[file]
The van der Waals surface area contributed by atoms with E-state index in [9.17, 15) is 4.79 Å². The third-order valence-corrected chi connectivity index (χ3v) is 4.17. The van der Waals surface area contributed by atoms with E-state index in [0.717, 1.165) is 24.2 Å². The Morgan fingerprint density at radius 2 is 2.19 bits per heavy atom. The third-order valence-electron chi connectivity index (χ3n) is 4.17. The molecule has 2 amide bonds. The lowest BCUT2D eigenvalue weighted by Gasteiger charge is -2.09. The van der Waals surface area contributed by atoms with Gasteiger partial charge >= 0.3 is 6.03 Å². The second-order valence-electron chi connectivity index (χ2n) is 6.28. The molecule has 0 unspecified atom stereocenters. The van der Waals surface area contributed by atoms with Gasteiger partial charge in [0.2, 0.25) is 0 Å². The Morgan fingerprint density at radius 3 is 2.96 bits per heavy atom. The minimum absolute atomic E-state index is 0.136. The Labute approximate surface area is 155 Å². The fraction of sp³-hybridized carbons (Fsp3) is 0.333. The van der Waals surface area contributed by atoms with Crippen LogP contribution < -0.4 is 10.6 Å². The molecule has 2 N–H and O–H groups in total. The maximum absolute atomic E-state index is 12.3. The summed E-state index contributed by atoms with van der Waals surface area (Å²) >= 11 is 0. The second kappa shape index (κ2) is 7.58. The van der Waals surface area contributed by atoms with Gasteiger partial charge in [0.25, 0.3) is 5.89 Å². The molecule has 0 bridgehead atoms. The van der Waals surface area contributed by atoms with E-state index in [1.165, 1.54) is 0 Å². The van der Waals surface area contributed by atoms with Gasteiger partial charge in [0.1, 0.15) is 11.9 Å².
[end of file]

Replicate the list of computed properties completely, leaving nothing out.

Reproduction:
The van der Waals surface area contributed by atoms with E-state index in [9.17, 15) is 4.79 Å². The third-order valence-corrected chi connectivity index (χ3v) is 4.17. The van der Waals surface area contributed by atoms with E-state index in [0.717, 1.165) is 24.2 Å². The Morgan fingerprint density at radius 2 is 2.19 bits per heavy atom. The third-order valence-electron chi connectivity index (χ3n) is 4.17. The molecule has 2 amide bonds. The lowest BCUT2D eigenvalue weighted by Gasteiger charge is -2.09. The van der Waals surface area contributed by atoms with Gasteiger partial charge >= 0.3 is 6.03 Å². The second-order valence-electron chi connectivity index (χ2n) is 6.28. The molecule has 0 unspecified atom stereocenters. The van der Waals surface area contributed by atoms with Gasteiger partial charge in [0.2, 0.25) is 0 Å². The Morgan fingerprint density at radius 3 is 2.96 bits per heavy atom. The minimum absolute atomic E-state index is 0.136. The Labute approximate surface area is 155 Å². The fraction of sp³-hybridized carbons (Fsp3) is 0.333. The van der Waals surface area contributed by atoms with Crippen LogP contribution < -0.4 is 10.6 Å². The molecule has 2 N–H and O–H groups in total. The maximum absolute atomic E-state index is 12.3. The summed E-state index contributed by atoms with van der Waals surface area (Å²) >= 11 is 0. The second kappa shape index (κ2) is 7.58. The van der Waals surface area contributed by atoms with Gasteiger partial charge in [0.25, 0.3) is 5.89 Å². The molecule has 0 bridgehead atoms. The van der Waals surface area contributed by atoms with E-state index in [1.165, 1.54) is 0 Å². The van der Waals surface area contributed by atoms with Gasteiger partial charge in [0.1, 0.15) is 11.9 Å².